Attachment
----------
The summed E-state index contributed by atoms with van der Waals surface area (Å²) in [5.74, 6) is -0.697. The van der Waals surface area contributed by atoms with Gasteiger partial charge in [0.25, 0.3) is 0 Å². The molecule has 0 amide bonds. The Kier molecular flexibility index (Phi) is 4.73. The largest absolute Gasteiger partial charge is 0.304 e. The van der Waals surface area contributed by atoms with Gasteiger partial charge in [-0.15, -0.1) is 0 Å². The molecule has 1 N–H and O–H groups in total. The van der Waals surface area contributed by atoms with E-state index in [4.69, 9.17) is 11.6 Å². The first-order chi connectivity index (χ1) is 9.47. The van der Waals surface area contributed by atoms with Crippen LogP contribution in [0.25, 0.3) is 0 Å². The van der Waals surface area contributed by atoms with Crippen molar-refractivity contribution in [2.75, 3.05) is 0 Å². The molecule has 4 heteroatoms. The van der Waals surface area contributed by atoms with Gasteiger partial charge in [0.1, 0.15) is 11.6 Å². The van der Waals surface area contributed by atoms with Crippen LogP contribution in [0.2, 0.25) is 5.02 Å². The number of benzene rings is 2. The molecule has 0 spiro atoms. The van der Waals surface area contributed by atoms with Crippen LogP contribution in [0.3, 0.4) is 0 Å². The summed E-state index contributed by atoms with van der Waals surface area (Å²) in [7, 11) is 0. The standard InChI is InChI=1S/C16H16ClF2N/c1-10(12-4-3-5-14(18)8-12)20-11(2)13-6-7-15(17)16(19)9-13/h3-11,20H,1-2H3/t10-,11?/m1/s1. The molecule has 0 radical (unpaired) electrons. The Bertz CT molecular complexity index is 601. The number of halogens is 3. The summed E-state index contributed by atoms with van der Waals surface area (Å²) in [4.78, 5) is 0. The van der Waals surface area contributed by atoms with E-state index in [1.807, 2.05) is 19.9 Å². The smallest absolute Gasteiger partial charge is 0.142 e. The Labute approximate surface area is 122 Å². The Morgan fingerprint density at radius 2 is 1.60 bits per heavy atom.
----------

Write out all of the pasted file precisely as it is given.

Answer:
The summed E-state index contributed by atoms with van der Waals surface area (Å²) in [5.74, 6) is -0.697. The van der Waals surface area contributed by atoms with Gasteiger partial charge in [0.25, 0.3) is 0 Å². The molecule has 0 amide bonds. The Kier molecular flexibility index (Phi) is 4.73. The largest absolute Gasteiger partial charge is 0.304 e. The van der Waals surface area contributed by atoms with Gasteiger partial charge in [-0.15, -0.1) is 0 Å². The molecule has 1 N–H and O–H groups in total. The van der Waals surface area contributed by atoms with E-state index in [4.69, 9.17) is 11.6 Å². The first-order chi connectivity index (χ1) is 9.47. The van der Waals surface area contributed by atoms with Crippen LogP contribution in [0.25, 0.3) is 0 Å². The van der Waals surface area contributed by atoms with Crippen molar-refractivity contribution in [2.75, 3.05) is 0 Å². The molecule has 4 heteroatoms. The van der Waals surface area contributed by atoms with Gasteiger partial charge in [0.1, 0.15) is 11.6 Å². The van der Waals surface area contributed by atoms with Crippen LogP contribution in [0.2, 0.25) is 5.02 Å². The number of benzene rings is 2. The molecule has 0 spiro atoms. The van der Waals surface area contributed by atoms with Crippen LogP contribution in [0.3, 0.4) is 0 Å². The summed E-state index contributed by atoms with van der Waals surface area (Å²) in [7, 11) is 0. The standard InChI is InChI=1S/C16H16ClF2N/c1-10(12-4-3-5-14(18)8-12)20-11(2)13-6-7-15(17)16(19)9-13/h3-11,20H,1-2H3/t10-,11?/m1/s1. The molecule has 0 radical (unpaired) electrons. The Bertz CT molecular complexity index is 601. The number of halogens is 3. The summed E-state index contributed by atoms with van der Waals surface area (Å²) in [4.78, 5) is 0. The van der Waals surface area contributed by atoms with E-state index in [1.807, 2.05) is 19.9 Å². The smallest absolute Gasteiger partial charge is 0.142 e. The Labute approximate surface area is 122 Å². The Morgan fingerprint density at radius 2 is 1.60 bits per heavy atom.